Monday, March 21, 2016

The World Classroom: Experience of Learning at LCC, Part 1

Last night I caught a vision of what experiential, hands-on education can look like. For three hours, in the Centre for Engage Inclusion, I met with Patty Ayers, Kamar Hamilton, Paul Hernandez, Anne Heutsche, and Kali Mujamdar, and we learned how effective student learning happens through a Service Learning paradigm and application. 

Service Learning is not new, but it remains a unique pedagogy that uses student community involvement and activity to achieve specific learning objectives in a given academic course. While it may appear similar to community service, Service Learning is not simply about helping people and communities in need, important as that may be. Rather, it’s about learning how to integrate and translate traditionally classroom-bound academic study into the broader social, political, and economic environment. 

Ayers, Heutsche, and Mujamdar have been teaching and talking about Service Learning for a while now. With the arrival of Paul Hernandez, LCC’s Chief Diversity Officer, new blood is reinvigorating old efforts. Hernandez has a history of working with at-risk K-12 populations, inspiring them to imagine themselves succeeding in college and university contexts, and teaching them practical skills that can turn higher-education aspirations into reality. 

As I write, Service Learning is gaining precious momentum at LCC and in the broader Lansing area. We are cultivating connections with Eastern, Grand Ledge, and Eaton Rapids High Schools, for example, by training our sociology and history students to work with at-risk students at those schools. Our students develop the skills they need in Service Learning workshops to communicate effectively with Eastern students about the possibilities of their academic careers beyond high school. The high school students, in turn, provide important information that the LCC students can use to further their research activities—ethnographies and local histories, e.g.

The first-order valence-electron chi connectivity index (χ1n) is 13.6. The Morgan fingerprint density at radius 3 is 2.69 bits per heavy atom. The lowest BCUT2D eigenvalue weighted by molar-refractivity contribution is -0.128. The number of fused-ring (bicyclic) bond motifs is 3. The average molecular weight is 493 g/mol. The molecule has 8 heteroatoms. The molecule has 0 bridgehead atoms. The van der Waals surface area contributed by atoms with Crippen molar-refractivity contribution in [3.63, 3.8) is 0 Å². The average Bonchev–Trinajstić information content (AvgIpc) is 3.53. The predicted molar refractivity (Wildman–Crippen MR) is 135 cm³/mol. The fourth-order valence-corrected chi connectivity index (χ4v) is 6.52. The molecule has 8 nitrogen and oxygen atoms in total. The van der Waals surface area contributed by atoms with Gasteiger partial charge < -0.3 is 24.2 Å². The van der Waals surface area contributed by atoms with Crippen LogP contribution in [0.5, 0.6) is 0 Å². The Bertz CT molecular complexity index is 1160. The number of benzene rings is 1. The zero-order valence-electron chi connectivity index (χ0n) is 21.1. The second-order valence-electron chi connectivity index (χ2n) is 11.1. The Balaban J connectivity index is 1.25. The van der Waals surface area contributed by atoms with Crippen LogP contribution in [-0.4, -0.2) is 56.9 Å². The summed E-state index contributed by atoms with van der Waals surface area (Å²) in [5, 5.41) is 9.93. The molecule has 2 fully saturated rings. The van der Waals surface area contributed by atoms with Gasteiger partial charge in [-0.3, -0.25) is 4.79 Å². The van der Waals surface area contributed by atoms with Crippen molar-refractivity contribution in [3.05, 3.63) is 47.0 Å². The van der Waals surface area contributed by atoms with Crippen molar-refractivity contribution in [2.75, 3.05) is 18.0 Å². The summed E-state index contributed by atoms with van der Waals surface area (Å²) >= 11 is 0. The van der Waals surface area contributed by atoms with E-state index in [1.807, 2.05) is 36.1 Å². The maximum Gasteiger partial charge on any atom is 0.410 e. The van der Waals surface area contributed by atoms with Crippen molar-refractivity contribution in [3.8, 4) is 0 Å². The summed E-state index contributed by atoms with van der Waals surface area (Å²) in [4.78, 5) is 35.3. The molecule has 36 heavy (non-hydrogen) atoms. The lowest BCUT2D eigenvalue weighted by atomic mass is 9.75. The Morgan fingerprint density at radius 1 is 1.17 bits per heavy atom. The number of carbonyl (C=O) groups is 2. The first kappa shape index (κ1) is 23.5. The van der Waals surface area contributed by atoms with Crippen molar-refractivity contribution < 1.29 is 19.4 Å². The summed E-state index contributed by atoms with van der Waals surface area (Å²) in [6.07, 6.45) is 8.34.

When I expressed some reservations that perhaps my writing and literature courses were not quite right for Service Learning, interested though I was, Hernandez reassured me that “Service Learning is for everybody.” There is not an academic discipline imaginable that can’t be turned in the direction of Service Learning. Neither does such pedagogy need only deal with other educational institutions. When it comes to Service Learning, the world is our oyster, and the only limits lie in the imagination itself. 

In future blogs, we will continue to explore advantages of ‘experiential’, active education, and how it can be used to advance higher education here at LCC and beyond. 

If you would like to discuss Service Learning, contact Tim Deines at or stop by the CTE, TLC Room 324.